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Firefighters at Pentagon Supported by County EAP
Psychiatric News
Volume 36 Number 20 page 14-27

Firefighters have become America’s new heroes. During the most frightening hours following the September 11 attacks, their courage and unity inspired the devastated nation and offered hope that normality would eventually return.

Another group of professionals also labored tirelessly to help maintain order in the face of devastation. Staff of the Employee Assistance Program (EAP) of Arlington County in Virginia were at the Pentagon working with Arlington County fire and rescue personnel from September 11 through September 21, when control of the site was transferred from the Arlington County Fire Department to the FBI. (The Pentagon is located in Arlington, Va., not in Washington, D.C., as many believe.)

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Dodie Gill, director of the Arlington County Employee Assistance Program in Virginia, poses with (from left) firefighters Charles Kramaric, Scott Shifflitt, and William Veith at the Pentagon.

EAP Director Dodie Gill heard about the attack on the Pentagon almost immediately. "That’s us," she said. "Traffic was completely stopped. My staff and I walked about a mile to the nearest fire station, where we were deployed to an off-site rehab center. By Tuesday evening, we were at the Pentagon, doing what we could to provide support and comfort to our fire and rescue people."

Firefighters, who kept in touch with their families with donated cell phones, sometimes would hand the receiver to an EAP staff member who would advise a worried spouse about how to talk to a crying child or to handle his or her own anxiety.

Gill remembered, "At one point, I was on the phone with the wife of a New York firefighter who is also the sister-in-law of an Arlington County firefighter. We discussed ideas about how to honor the firefighters who had died in New York City."

Psychiatrists and mental health professionals recognize the need to use nontraditional methods to reach groups, such as firefighters and police, which have strongly developed and insular codes of values. Jim Schwartz, deputy chief of operations of the Arlington County Fire Department, agreed with this assessment. "We don’t trust outsiders easily," he said.

Schwartz, who was a leader of the fire and rescue effort at the Pentagon, however, was quick to praise Gill and her staff. "Her work was outstanding," he said. "She showed up and ‘scanned’ our workforce. The men trusted her because of the relationships she and her staff had developed with them over a period of time. Dodie, in turn, could tell who needed help and what kind of help to offer."

That help took a variety of forms. For example, Gill arranged for a massage therapist to help relieve the physical aches and stress of the fatigued workers on site and prevent future injury. She also brought the county’s risk manager to the scene so that he could understand the risk the workers were under and expedite any future claims for workers’ compensation.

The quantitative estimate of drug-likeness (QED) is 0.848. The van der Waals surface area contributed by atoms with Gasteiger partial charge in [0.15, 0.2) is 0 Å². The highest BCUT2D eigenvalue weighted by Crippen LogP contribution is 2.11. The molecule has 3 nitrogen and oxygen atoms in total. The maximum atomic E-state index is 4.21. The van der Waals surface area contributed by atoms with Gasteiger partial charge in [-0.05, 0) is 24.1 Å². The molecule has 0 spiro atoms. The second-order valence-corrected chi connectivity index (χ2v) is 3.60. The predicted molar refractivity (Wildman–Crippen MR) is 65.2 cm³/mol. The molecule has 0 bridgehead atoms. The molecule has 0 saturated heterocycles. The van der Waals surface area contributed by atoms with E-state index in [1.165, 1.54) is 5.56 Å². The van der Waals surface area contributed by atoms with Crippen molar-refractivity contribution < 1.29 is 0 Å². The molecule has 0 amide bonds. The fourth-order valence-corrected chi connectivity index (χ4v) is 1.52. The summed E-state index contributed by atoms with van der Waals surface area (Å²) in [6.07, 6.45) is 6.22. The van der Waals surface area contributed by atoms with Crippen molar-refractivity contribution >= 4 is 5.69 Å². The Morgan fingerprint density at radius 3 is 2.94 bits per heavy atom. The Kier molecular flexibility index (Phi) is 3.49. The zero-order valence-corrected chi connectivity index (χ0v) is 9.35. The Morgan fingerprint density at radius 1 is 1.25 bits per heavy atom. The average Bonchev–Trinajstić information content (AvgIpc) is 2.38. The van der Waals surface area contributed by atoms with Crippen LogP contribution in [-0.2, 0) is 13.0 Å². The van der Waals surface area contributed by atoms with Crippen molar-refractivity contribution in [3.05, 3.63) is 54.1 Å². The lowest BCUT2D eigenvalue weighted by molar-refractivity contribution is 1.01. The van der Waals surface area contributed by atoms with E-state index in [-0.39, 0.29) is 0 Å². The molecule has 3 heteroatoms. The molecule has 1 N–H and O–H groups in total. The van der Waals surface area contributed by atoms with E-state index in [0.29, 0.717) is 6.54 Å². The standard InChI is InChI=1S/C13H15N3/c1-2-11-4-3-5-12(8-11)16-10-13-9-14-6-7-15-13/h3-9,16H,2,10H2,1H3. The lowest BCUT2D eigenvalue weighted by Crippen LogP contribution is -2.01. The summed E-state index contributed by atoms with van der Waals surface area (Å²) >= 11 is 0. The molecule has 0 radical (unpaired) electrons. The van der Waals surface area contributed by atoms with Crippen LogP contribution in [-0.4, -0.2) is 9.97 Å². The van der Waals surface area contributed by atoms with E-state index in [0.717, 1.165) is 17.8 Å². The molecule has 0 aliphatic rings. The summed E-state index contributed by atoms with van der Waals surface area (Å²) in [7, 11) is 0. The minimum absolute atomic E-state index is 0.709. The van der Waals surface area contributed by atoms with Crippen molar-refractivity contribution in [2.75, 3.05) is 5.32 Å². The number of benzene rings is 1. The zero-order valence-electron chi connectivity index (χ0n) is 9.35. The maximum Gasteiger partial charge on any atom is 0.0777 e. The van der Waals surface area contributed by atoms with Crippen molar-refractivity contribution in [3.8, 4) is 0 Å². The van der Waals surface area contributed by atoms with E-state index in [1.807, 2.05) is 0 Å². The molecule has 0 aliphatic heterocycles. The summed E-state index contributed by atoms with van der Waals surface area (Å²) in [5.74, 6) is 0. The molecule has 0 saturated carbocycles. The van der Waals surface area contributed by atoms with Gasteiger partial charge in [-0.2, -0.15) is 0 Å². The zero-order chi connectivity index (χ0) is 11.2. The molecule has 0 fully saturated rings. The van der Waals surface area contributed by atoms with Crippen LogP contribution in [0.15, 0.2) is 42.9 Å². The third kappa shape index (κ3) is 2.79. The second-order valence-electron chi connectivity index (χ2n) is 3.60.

Gill’s quick response on September 11 had its roots in a decision in the late 1970s to establish an internal EAP in the Arlington County school system. About four years ago, county officials asked Gill to head up an internal EAP that would serve other employees of the county government, as well as employees of the school system. Currently, the EAP employs seven full-time and three part-time staff members. Gill has developed a network of psychiatrists and mental health professionals to whom she refers employees who need more sustained treatment than the EAP staff can provide.

Gill said, "Our staff became part of the fire department’s Peer Support Team to provide critical incident stress management [CISM]. We met monthly to build our team, provide education, and practice mock debriefings to keep our skills honed. In the last year, Captain Bob Gray, a coordinator of the peer team, and I provided four hours of training to all fire department personnel on CISM, PTSD, and related subjects as a way to ‘immunize’ them, in the case of disaster.

Gill said, "If operated correctly, an internal EAP enjoys longevity of relationships and an intimate knowledge of the work environment. As a result, trust grows within the organization. Our services are not limited by contract language or number of sessions. We are able to see patterns of behavioral risk and to intervene when appropriate. The value of that structure paid off in a very dramatic way at the Pentagon." ▪

Anchor for JumpAnchor for Jump

Dodie Gill, director of the Arlington County Employee Assistance Program in Virginia, poses with (from left) firefighters Charles Kramaric, Scott Shifflitt, and William Veith at the Pentagon.

EAP Director Dodie Gill heard about the attack on the Pentagon almost immediately. "That’s us," she said. "Traffic was completely stopped. My staff and I walked about a mile to the nearest fire station, where we were deployed to an off-site rehab center. By Tuesday evening, we were at the Pentagon, doing what we could to provide support and comfort to our fire and rescue people."

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